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What to expect (and how to stay safe) in Phase 3

Doctors: Follow reopening rules or risk a relapse

COVID-19 cases have continued to decline on Long Island, as manufacturing, landscaping, retail and outdoor dining returned over the past month.

But indoor dining, which begins Wednesday, creates special challenges because it's not as easy to keep people safely apart and ventilation may not be as good.

"There is concern that in an enclosed space, there is an increased concentration of droplets," said Dr. Marc Adler, chief medical officer at NYU Winthrop in Mineola. "When you're outside, there is more air circulation."

Adler said when people are eating, they're not wearing masks but are talking, sneezing and laughing — all of which lead to droplets.

Dr. Patrick O'Shaughnessy, executive vice president and chief clinical officer at Catholic Health Services, stressed social distancing, mask wearing and good hygiene as keys to avoiding a COVID-19 relapse.

"If we do it right, we will be fine. If we don't, and we have to pause again, that would be a disaster," he said.

The number of new positives today, reported as of 3 p.m.: 31 in Nassau, 46 in Suffolk, 315 in New York City and 597 statewide.

The chart above shows the cumulative number of people who have been tested for coronavirus in Nassau and Suffolk counties. Search a map and view more charts showing the latest local trends in new cases, hospitalizations, deaths and more.

What you can expect with indoor dining at restaurants

Restaurants can reopen their indoor dining rooms for the first time since March 16. But it's both a relief and a puzzle for many operators.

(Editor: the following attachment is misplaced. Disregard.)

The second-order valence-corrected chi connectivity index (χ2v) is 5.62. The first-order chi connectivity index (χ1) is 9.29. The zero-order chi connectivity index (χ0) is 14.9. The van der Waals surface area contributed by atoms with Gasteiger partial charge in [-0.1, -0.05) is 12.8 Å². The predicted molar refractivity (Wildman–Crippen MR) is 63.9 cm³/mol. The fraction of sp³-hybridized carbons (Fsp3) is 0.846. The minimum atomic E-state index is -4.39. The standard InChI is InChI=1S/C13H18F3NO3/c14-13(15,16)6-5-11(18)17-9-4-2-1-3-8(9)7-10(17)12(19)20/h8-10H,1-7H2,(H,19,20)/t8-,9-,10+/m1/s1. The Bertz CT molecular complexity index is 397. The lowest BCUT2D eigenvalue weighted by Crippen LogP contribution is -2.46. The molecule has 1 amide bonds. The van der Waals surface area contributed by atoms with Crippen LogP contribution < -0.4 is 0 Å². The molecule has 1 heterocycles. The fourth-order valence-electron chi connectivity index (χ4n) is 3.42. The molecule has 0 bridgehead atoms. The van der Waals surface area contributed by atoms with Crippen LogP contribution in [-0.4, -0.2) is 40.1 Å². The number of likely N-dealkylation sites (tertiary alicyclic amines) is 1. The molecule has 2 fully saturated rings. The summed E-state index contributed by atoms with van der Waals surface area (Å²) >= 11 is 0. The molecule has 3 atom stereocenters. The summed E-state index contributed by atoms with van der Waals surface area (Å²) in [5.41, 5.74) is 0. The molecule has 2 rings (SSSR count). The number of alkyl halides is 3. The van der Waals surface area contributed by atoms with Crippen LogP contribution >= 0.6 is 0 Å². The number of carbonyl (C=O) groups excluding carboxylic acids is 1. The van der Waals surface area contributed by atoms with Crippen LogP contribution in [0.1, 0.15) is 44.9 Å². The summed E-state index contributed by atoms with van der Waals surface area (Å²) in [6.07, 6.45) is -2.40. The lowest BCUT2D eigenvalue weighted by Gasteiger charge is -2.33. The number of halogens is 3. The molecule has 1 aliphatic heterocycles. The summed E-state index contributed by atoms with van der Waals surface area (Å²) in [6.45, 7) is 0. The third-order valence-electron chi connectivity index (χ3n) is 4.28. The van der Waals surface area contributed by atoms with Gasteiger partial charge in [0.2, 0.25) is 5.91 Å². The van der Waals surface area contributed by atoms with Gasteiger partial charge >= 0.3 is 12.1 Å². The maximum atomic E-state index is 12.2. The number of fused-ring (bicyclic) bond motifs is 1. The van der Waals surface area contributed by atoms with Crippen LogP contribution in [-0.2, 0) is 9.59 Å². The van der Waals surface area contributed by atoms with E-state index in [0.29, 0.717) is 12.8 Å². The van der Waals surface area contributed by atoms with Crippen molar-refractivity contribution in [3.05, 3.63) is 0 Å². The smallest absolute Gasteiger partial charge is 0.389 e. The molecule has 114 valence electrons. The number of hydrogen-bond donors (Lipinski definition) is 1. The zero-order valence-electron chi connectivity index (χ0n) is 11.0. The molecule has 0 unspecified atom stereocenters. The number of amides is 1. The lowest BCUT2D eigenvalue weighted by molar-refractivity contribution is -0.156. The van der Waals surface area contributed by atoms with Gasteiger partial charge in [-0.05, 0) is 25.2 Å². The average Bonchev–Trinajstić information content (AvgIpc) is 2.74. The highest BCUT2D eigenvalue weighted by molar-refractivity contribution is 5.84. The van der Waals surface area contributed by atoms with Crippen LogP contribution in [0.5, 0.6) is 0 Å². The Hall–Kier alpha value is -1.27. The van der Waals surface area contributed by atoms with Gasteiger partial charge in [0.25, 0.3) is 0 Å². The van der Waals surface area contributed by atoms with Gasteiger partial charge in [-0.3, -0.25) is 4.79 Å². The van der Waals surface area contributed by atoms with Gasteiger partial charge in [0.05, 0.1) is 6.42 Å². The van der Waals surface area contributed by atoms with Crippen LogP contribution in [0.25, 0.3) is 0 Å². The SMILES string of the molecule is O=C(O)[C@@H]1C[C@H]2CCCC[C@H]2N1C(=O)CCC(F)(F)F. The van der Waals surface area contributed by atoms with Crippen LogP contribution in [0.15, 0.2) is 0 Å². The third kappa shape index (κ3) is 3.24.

“We did what we never thought was possible. We're still standing three months later,” said Carol Offermann, who owns Nicky’s of Centerport with her husband, Toby.

With restaurants mandated to reduce their indoor seating to 50% of their pre-coronavirus capacity, Phase 3 won't be a walk in the park. The Offermanns and other proprietors have had to re-imagine their restaurants at every successive phase, including this one.

From mask-wearing protocols to making reservations, here are the tips and reminders you need before dining at restaurants in the next phase.

Still have questions? Watch Newsday's recent webinar to see experts discuss what restaurants can do to make their customers feel safe and how you can enjoy dining out. 

Funds set aside for day care

Gov. Andrew M. Cuomo announced $65 million in funding aimed at getting day care centers reopened or expanded so they can socially distance better.

Cuomo said the $65 million for day care centers is coming to the state through the federal CARES Act.